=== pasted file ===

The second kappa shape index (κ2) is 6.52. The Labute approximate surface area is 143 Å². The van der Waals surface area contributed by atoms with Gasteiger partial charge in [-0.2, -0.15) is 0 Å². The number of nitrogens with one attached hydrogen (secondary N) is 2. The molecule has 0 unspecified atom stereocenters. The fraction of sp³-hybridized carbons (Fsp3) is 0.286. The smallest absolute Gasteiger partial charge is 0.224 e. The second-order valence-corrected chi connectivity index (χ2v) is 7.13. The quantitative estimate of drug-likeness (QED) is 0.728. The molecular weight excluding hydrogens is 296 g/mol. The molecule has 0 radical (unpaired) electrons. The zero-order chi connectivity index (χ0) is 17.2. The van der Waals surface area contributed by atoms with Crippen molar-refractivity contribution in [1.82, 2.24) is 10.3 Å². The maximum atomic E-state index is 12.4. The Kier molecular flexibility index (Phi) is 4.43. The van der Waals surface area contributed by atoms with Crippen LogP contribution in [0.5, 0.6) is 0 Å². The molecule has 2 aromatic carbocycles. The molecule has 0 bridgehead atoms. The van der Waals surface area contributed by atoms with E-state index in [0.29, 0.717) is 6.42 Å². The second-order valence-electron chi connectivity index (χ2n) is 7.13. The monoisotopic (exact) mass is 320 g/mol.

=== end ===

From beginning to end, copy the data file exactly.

The second kappa shape index (κ2) is 6.52. The Labute approximate surface area is 143 Å². The van der Waals surface area contributed by atoms with Gasteiger partial charge in [-0.2, -0.15) is 0 Å². The number of nitrogens with one attached hydrogen (secondary N) is 2. The molecule has 0 unspecified atom stereocenters. The fraction of sp³-hybridized carbons (Fsp3) is 0.286. The smallest absolute Gasteiger partial charge is 0.224 e. The second-order valence-corrected chi connectivity index (χ2v) is 7.13. The quantitative estimate of drug-likeness (QED) is 0.728. The molecular weight excluding hydrogens is 296 g/mol. The molecule has 0 radical (unpaired) electrons. The zero-order chi connectivity index (χ0) is 17.2. The van der Waals surface area contributed by atoms with Crippen molar-refractivity contribution in [1.82, 2.24) is 10.3 Å². The maximum atomic E-state index is 12.4. The Kier molecular flexibility index (Phi) is 4.43. The van der Waals surface area contributed by atoms with Crippen LogP contribution in [0.5, 0.6) is 0 Å². The molecule has 2 aromatic carbocycles. The molecule has 0 bridgehead atoms. The van der Waals surface area contributed by atoms with E-state index in [0.29, 0.717) is 6.42 Å². The second-order valence-electron chi connectivity index (χ2n) is 7.13. The monoisotopic (exact) mass is 320 g/mol.